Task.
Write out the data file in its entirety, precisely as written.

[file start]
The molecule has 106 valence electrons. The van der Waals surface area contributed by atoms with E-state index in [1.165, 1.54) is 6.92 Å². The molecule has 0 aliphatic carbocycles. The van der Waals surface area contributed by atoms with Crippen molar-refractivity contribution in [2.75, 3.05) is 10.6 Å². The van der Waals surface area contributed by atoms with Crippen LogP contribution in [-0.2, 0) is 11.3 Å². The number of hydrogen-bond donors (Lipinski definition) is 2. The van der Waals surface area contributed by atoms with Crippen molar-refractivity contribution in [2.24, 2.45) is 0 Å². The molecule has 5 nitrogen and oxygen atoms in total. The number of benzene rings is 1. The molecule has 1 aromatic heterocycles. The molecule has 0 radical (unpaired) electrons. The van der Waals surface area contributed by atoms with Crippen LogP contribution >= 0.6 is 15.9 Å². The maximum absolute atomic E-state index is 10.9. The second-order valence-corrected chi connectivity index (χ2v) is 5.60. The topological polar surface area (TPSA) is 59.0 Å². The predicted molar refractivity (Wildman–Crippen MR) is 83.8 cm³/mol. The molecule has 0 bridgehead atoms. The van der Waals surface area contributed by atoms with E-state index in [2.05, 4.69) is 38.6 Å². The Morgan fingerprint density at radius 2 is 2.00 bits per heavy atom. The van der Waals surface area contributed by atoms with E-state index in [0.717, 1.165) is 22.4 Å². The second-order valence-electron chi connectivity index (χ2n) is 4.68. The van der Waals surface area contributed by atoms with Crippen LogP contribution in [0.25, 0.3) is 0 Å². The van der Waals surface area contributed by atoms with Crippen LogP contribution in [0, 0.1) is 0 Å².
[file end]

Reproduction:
The molecule has 106 valence electrons. The van der Waals surface area contributed by atoms with E-state index in [1.165, 1.54) is 6.92 Å². The molecule has 0 aliphatic carbocycles. The van der Waals surface area contributed by atoms with Crippen molar-refractivity contribution in [2.75, 3.05) is 10.6 Å². The van der Waals surface area contributed by atoms with Crippen LogP contribution in [-0.2, 0) is 11.3 Å². The number of hydrogen-bond donors (Lipinski definition) is 2. The van der Waals surface area contributed by atoms with Crippen molar-refractivity contribution in [2.24, 2.45) is 0 Å². The molecule has 5 nitrogen and oxygen atoms in total. The number of benzene rings is 1. The molecule has 1 aromatic heterocycles. The molecule has 0 radical (unpaired) electrons. The van der Waals surface area contributed by atoms with Crippen LogP contribution >= 0.6 is 15.9 Å². The maximum absolute atomic E-state index is 10.9. The second-order valence-corrected chi connectivity index (χ2v) is 5.60. The topological polar surface area (TPSA) is 59.0 Å². The predicted molar refractivity (Wildman–Crippen MR) is 83.8 cm³/mol. The molecule has 0 bridgehead atoms. The van der Waals surface area contributed by atoms with E-state index in [2.05, 4.69) is 38.6 Å². The Morgan fingerprint density at radius 2 is 2.00 bits per heavy atom. The van der Waals surface area contributed by atoms with E-state index in [0.717, 1.165) is 22.4 Å². The second-order valence-electron chi connectivity index (χ2n) is 4.68. The van der Waals surface area contributed by atoms with Crippen LogP contribution in [0.25, 0.3) is 0 Å². The van der Waals surface area contributed by atoms with Crippen LogP contribution in [0, 0.1) is 0 Å².